Mastering is one of the most mysterious aspects of producing music. The first thing you need to know is that yes, it is necessary. It’s the final polish that makes your demo sound like a record. The second thing you need to know is that unless you’re very clued up about production, have incredible equipment and a canyon of patience, you shouldn’t master your own material.
Naturally whoever you hire to do your mastering will tell you what they need, but more often than not musicians just end up with whatever the studio gives them, which may or may not be the best thing for mastering. Or if recording in a home studio, you need to know what you need to end up with for the best results.
Mastering is concerned with shaping the overall sound of the music and making sure all the tracks on a record sound roughly the same. As such, you’ll be sending your final stereo mixdown of each track, rather than the files for each individual part (guitar, bass, vocals etc.)
CDs are burned using stereo WAV files with a sample rate of 44.1khz at 16 bit. Any digital processing will degrade the fidelity of the original signal, so any good mastering engineer will ask you to provide files in a higher quality than CD, so as little degradation occurs as possible.
48khz at 24 bit has been a recording studio standard for years, although as technology has moved on the sample rates have gone ever higher. 96khz is fairly common and 192khz not unheard of.
The higher the quality, the better. But as long as it’s better than CD, your mastering engineer won’t complain.
Once your track(s) are mastered, you will most likely be supplied with CD quality WAV files which can be converted to MP3 ready for digital music distribution with a distributor like Zimbalam. If you’re not sure what you’re doing, the engineer will be able to provide the tracks in any format you need.
You don’t have to have your tracks mastered to get them distributed, but if you want your music to sound professional, it’s an essential process.
How loud should it be?
All the way along the recording chain your aim should be to make it as loud as possible without distorting (unless you’re working in analogue where a little distortion can be a good thing). The same is true for your final mix, although if in doubt, keep it lower – much of the processing done during mastering will make the track louder (that’s part of the point) and it’s better to have a quiet, clean signal than a loud track doused in edgy digital distortion caused by clipping.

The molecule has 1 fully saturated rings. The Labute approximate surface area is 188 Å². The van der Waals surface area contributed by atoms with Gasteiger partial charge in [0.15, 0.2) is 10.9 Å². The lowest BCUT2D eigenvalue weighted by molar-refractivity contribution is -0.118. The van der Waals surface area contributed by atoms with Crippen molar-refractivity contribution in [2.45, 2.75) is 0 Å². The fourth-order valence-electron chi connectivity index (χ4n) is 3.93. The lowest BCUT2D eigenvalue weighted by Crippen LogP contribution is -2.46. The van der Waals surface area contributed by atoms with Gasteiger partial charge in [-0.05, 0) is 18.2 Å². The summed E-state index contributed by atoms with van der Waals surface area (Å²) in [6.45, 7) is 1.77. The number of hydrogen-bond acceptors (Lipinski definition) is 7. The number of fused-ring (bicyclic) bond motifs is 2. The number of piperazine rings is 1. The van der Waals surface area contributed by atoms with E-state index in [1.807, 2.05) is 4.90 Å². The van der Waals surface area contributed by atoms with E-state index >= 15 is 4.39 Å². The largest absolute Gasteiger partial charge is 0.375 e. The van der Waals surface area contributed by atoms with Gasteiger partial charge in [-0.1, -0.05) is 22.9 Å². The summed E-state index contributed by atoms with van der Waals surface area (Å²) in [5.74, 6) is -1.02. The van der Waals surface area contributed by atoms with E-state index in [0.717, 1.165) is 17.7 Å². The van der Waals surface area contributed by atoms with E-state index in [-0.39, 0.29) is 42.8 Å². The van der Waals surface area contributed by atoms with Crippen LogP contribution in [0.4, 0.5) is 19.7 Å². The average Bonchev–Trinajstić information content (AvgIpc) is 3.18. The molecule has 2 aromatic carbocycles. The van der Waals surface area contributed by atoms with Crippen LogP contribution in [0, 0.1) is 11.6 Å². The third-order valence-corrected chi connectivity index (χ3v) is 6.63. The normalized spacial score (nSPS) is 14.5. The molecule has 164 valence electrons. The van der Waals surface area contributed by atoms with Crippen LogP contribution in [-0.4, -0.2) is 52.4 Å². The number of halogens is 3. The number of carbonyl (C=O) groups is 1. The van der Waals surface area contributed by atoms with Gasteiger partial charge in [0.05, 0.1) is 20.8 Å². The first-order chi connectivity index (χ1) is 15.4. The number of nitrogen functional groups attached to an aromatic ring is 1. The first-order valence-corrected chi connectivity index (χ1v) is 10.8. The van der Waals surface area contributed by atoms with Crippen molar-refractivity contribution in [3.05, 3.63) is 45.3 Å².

What processing should I do?
As little as possible. Obviously do whatever you like within the mix, but leave the master channel dry as much as possible. If you absolutely must use that lo-fi vinyl effect to sprinkle some artificial dust on it then go ahead, but the general rule is to leave overall sound shaping to the engineer.
Mastering – it’s a science, right?
It is and it isn’t. There’s a common misconception that mastering is just a technical process to make music louder and to make sure it sounds as good as possible over any given hi-fi; anything from a mobile phone to a high class tube amplifier. It certainly is that, but there are so many variables that can completely change the overall sound that make mastering as much part of the artistic process as mixing.
When sending your tracks off, it will help the engineer tremendously if you give him some idea of what you want the music to sound like overall, maybe even offer up a couple of tracks you really like the sound of. Giving some idea of what you’re going for will influence what processing is appropriate and what equipment is used.
With that in mind, don’t be afraid to say it’s not quite what you’re after on first go. Mastering isn’t just a magic button on a computer, there are lots of variables, so make sure you provide the best source material possible, and give the best idea of what you want your final record to sound like that you can.
Brighton Mastering is a new service that provides online mastering of your tracks – You send them your stereo mixdowns via Dropbox, along with a short brief and they will send you the finished tracks within 7 days
*The original photo used in this blog was not sent to us by Brighton Mastering. The new photo is the work of Lauri Rantala and is under Creative Commons license. Sorry for any confusion caused.